Rain doesn’t stop Australian rider Christopher Burton from wowing the crowds in first victory at Burghley Horse Trials

Burghley Horse Trials day three Cross Country. Rider Oliver Townend EMN-160409-094249009
Burghley Horse Trials day three Cross Country. Rider Oliver Townend EMN-160409-094249009
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The heavens might have opened on Saturday but the top riders still shone through at this year’s Land Rover Burghley Horse Trials.

The four-day renowned event got underway on Thursday and Friday with two days of dressage in bright sunshine but on Saturday - the most popular day of the trials when the cross country takes place - the weather was not so nice and on the gate numbers were lower than last year.

But thankfully, the rain stayed away on the fourth and final day on Sunday - just in time for first time winner Christopher Burton to take the title, despite lowering four fences in the final showjumping phase.

And the crowds who braved the grey clouds on Sunday were in for another treat when Nick Skelton, fresh from his gold medal win at the Rio Olympics, paid a visit to the main arena just before the prizegiving to say hello and to sign autographs.

Previous Burghley competitor Zara Tindall also braved the rain on Saturday to judge a picnic competition - and happily had selfies taken with visitors.

And some of the riders from the World Championships in 1966 also celebrated their 50th anniversary by taking a tour of the grounds - much to the delight of the crowds.

Burghley Horse Trials director Elizabeth Inman said it was once again another fantastic event, with thousands of people enjoying not just the spectacular equestrian eventing but the hundreds of trade stands scattered throughout the grounds of Burghley House.

Liz said: “We started with the most glorious weather on Thursday and Friday and the showground looked absolutely magical.

“But sadly, we had weather we could have done without on Saturday - but that what eventing is all about and the good riders were able to come through despite the weather. We had a fantastic young rider winning the event for the first time, which was a joy to see, and it was absolutely amazing to see Andrew Nicholson coming back from a really horrific injury to do so well. Andrew is extremely popular here with the crowds at Burghley and personally, I was delighted for him.”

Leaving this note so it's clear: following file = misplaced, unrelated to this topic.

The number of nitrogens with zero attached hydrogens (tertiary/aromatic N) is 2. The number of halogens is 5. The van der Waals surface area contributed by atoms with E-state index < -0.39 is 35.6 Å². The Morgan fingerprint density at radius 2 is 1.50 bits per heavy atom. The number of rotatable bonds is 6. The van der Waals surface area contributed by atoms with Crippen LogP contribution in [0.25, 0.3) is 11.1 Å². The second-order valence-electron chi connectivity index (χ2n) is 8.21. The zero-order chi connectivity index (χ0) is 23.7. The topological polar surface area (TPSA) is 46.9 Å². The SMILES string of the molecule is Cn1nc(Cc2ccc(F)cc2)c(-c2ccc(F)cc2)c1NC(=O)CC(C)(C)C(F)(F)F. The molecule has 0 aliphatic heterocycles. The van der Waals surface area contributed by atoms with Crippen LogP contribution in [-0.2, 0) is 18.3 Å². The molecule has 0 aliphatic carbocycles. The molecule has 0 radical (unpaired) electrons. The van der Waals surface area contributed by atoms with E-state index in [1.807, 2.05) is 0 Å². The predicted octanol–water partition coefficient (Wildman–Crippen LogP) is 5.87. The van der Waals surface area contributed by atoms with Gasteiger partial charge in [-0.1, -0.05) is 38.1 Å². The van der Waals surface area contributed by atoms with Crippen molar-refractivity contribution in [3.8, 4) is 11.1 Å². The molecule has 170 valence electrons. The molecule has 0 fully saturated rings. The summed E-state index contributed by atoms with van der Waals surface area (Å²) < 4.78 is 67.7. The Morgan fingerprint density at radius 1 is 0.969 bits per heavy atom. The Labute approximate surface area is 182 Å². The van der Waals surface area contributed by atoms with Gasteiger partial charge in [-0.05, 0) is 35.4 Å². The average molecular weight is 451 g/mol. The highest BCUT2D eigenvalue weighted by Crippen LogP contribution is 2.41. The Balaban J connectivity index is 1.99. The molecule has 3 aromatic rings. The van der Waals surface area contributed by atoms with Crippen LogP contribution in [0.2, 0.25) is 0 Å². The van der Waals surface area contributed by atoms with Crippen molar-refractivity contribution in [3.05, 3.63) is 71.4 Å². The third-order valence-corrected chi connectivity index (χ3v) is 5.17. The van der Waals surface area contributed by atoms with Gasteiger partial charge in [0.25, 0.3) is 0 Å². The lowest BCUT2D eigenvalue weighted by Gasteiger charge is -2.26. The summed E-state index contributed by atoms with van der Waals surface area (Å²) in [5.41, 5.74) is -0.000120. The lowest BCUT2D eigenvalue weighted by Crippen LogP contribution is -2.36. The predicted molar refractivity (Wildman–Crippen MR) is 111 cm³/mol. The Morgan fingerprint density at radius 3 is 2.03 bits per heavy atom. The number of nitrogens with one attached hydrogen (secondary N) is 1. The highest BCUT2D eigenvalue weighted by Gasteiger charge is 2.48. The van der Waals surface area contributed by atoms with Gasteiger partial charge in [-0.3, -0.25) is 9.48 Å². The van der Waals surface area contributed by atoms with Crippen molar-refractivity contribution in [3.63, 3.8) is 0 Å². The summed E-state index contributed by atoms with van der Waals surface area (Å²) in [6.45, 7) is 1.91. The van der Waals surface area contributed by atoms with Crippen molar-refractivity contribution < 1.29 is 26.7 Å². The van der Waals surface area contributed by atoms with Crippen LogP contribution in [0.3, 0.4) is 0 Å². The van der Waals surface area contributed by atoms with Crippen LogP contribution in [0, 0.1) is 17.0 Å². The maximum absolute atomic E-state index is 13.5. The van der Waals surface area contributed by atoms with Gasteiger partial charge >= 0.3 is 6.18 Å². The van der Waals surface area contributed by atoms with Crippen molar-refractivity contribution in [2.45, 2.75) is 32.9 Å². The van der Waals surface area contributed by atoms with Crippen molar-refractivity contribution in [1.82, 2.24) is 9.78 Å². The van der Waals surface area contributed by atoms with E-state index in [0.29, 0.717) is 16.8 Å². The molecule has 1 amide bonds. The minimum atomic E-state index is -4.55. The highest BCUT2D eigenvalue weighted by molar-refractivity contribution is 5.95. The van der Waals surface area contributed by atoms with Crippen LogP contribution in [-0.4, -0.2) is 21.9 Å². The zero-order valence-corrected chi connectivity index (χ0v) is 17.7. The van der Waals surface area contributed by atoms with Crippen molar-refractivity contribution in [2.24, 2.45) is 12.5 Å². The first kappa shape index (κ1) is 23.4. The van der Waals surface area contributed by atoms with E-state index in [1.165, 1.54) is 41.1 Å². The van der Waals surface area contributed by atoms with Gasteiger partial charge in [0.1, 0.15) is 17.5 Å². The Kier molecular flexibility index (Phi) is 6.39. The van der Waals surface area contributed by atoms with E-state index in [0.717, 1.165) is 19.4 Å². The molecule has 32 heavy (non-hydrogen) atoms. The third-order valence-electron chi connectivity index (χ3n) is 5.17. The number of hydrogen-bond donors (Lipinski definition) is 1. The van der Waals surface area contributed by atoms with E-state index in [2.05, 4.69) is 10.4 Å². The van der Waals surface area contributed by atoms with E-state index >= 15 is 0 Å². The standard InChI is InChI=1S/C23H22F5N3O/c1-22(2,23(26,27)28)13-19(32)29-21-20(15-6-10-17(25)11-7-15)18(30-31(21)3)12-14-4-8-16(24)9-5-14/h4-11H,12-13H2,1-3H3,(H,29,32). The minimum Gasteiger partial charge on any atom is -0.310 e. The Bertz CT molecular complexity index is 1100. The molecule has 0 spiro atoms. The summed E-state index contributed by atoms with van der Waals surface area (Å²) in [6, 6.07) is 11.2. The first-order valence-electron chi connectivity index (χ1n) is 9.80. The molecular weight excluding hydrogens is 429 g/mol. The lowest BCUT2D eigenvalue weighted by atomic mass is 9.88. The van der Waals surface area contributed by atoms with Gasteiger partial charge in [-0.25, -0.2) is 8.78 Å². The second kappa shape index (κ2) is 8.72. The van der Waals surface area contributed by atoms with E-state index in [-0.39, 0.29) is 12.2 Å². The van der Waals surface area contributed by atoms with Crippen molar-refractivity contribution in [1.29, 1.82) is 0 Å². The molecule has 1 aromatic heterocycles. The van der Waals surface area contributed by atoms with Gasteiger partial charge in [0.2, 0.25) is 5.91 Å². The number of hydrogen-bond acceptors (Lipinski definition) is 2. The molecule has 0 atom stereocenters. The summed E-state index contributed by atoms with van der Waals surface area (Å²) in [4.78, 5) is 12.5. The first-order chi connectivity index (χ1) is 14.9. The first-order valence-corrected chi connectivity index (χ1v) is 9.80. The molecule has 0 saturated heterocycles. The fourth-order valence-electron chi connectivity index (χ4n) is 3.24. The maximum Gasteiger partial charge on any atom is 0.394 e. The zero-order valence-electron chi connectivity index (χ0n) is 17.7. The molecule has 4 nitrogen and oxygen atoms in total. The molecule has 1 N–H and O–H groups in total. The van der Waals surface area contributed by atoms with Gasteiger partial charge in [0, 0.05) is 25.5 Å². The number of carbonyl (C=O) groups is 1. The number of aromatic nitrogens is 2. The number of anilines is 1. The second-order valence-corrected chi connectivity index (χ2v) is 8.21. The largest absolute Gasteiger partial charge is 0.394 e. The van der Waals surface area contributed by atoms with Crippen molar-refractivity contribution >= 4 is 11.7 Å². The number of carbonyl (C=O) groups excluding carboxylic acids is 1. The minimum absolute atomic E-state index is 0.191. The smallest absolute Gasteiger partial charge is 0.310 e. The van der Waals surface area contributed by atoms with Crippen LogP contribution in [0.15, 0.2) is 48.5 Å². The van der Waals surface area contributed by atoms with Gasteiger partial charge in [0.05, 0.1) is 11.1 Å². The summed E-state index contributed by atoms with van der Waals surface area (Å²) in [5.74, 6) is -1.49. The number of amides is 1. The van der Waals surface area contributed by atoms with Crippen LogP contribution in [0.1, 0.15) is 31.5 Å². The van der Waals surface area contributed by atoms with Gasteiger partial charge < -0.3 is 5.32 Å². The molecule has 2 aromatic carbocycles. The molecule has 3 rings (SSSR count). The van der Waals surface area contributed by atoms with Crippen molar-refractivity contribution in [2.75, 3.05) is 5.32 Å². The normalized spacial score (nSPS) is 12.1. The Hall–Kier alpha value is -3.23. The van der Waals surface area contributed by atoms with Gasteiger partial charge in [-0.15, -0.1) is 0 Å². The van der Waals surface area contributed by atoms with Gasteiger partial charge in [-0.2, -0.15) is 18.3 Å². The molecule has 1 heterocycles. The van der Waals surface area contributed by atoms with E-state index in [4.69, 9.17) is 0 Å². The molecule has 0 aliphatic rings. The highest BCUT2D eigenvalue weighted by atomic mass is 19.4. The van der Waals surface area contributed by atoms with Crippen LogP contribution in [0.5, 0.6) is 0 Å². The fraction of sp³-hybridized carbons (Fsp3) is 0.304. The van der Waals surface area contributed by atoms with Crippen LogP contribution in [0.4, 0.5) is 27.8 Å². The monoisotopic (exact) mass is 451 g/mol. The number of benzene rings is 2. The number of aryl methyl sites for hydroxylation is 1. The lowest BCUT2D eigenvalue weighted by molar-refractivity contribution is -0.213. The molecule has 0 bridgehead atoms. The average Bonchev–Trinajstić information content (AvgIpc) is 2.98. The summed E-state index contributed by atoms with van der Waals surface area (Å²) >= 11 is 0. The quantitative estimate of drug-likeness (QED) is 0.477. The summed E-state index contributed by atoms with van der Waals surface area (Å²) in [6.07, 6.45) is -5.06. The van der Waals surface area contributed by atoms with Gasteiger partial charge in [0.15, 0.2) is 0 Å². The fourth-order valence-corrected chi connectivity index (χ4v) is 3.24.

In taking the title, Christopher, 34, became the first Australian rider to win Burghley for more than a decade and also ticked an important personal box of scoring his first four-star win on British soil. His superiority in the first two phases meant he had four rails in hand as he went into the showjumping phase on Sue Lawson and Carolyn Townsend’s Nobilis 18.

He joked: “I thought I’d keep it interesting for everyone by making it as close as possible,” before adding more seriously: “He’s basically a careful showjumper and he warmed up well, but in the end he got a bit tired and had a few down.

“On Wednesday morning I walked along Winners’ Avenue looking at all the plaques with the names of all the old boys on them. I thought then how good it would be to add my name to the line.”

New Zealand’s Andrew Nicholson had been hoping for a fairytale result. Not only is he the only rider ever to have won the event three times in a row but in 2015 he suffered a fall resulting in a serious neck injury which causes paralysis in 98 per cent of cases. Following a remarkable recovery, Burghley was Andrew’s first four-star event since the accident.

But he had to settle for second place - and one of the biggest cheers of the afternoon, proving his popularity with the crowds. He finished a little over three marks behind the winner.

Andrew said of his horse Nereo: “I’m very proud of him. He’s getting on a bit and this is one of the few cross-country courses he doesn’t really enjoy going around because of the hills. But he does what he’s got to do whether he enjoys it or not – that’s the sort of horse he is.”

Continuing the Antipodean theme, New Zealander Jonelle Price and the brilliant mare Classic Moet took third spot after benefiting from her husband Tim’s misfortune when he lowered three fences and dropped to fourth with Ringwood Sky Boy.

Oliver Townend, in seventh, was the best placed of the British riders.

Overall, Liz said the event was fantastic with traders reporting bumper sales.

She added: “We had amazing advance ticket sales but maybe some people didn’t come on the Saturday which is always a little disappointing. Gate sales on Saturday were also slightly down but we still had huge crowds and were into the overspill car park by 10am - and it was more than made up for on the other days.

“Every year Burghley is just such a fantastic event and this year was of course no different.”

Next year’s event will take place from August 31 to September 3, 2017.